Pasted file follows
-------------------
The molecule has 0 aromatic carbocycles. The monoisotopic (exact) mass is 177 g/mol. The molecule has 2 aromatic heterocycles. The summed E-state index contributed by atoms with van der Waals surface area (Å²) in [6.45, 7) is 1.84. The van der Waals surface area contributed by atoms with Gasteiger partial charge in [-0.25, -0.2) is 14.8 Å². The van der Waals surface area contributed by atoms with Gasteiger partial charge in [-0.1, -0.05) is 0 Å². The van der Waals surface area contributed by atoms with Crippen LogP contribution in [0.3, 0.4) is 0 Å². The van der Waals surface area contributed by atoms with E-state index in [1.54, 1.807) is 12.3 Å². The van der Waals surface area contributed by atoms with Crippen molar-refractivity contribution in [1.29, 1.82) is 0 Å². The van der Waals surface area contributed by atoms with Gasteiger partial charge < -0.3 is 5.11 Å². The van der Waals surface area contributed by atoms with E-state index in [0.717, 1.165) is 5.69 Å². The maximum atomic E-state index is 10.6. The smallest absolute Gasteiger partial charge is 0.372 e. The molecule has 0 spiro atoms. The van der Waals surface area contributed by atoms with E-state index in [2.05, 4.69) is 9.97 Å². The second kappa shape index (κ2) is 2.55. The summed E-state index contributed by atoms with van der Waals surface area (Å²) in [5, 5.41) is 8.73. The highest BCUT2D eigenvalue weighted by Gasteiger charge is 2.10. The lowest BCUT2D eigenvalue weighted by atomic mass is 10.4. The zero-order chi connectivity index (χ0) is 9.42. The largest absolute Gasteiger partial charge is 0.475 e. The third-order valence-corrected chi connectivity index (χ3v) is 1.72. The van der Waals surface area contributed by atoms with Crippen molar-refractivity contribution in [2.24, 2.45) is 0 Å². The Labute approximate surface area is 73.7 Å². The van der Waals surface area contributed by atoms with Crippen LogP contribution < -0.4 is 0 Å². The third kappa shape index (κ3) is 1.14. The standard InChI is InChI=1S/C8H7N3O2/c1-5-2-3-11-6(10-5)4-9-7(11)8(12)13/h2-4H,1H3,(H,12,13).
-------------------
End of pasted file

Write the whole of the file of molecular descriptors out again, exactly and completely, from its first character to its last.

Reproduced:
The molecule has 0 aromatic carbocycles. The monoisotopic (exact) mass is 177 g/mol. The molecule has 2 aromatic heterocycles. The summed E-state index contributed by atoms with van der Waals surface area (Å²) in [6.45, 7) is 1.84. The van der Waals surface area contributed by atoms with Gasteiger partial charge in [-0.25, -0.2) is 14.8 Å². The van der Waals surface area contributed by atoms with Gasteiger partial charge in [-0.1, -0.05) is 0 Å². The van der Waals surface area contributed by atoms with Crippen LogP contribution in [0.3, 0.4) is 0 Å². The van der Waals surface area contributed by atoms with E-state index in [1.54, 1.807) is 12.3 Å². The van der Waals surface area contributed by atoms with Crippen molar-refractivity contribution in [1.29, 1.82) is 0 Å². The van der Waals surface area contributed by atoms with Gasteiger partial charge < -0.3 is 5.11 Å². The van der Waals surface area contributed by atoms with E-state index in [0.717, 1.165) is 5.69 Å². The maximum atomic E-state index is 10.6. The smallest absolute Gasteiger partial charge is 0.372 e. The molecule has 0 spiro atoms. The van der Waals surface area contributed by atoms with E-state index in [2.05, 4.69) is 9.97 Å². The second kappa shape index (κ2) is 2.55. The summed E-state index contributed by atoms with van der Waals surface area (Å²) in [5, 5.41) is 8.73. The highest BCUT2D eigenvalue weighted by Gasteiger charge is 2.10. The lowest BCUT2D eigenvalue weighted by atomic mass is 10.4. The zero-order chi connectivity index (χ0) is 9.42. The largest absolute Gasteiger partial charge is 0.475 e. The third-order valence-corrected chi connectivity index (χ3v) is 1.72. The van der Waals surface area contributed by atoms with Crippen molar-refractivity contribution in [2.24, 2.45) is 0 Å². The Labute approximate surface area is 73.7 Å². The van der Waals surface area contributed by atoms with Crippen LogP contribution < -0.4 is 0 Å². The third kappa shape index (κ3) is 1.14. The standard InChI is InChI=1S/C8H7N3O2/c1-5-2-3-11-6(10-5)4-9-7(11)8(12)13/h2-4H,1H3,(H,12,13).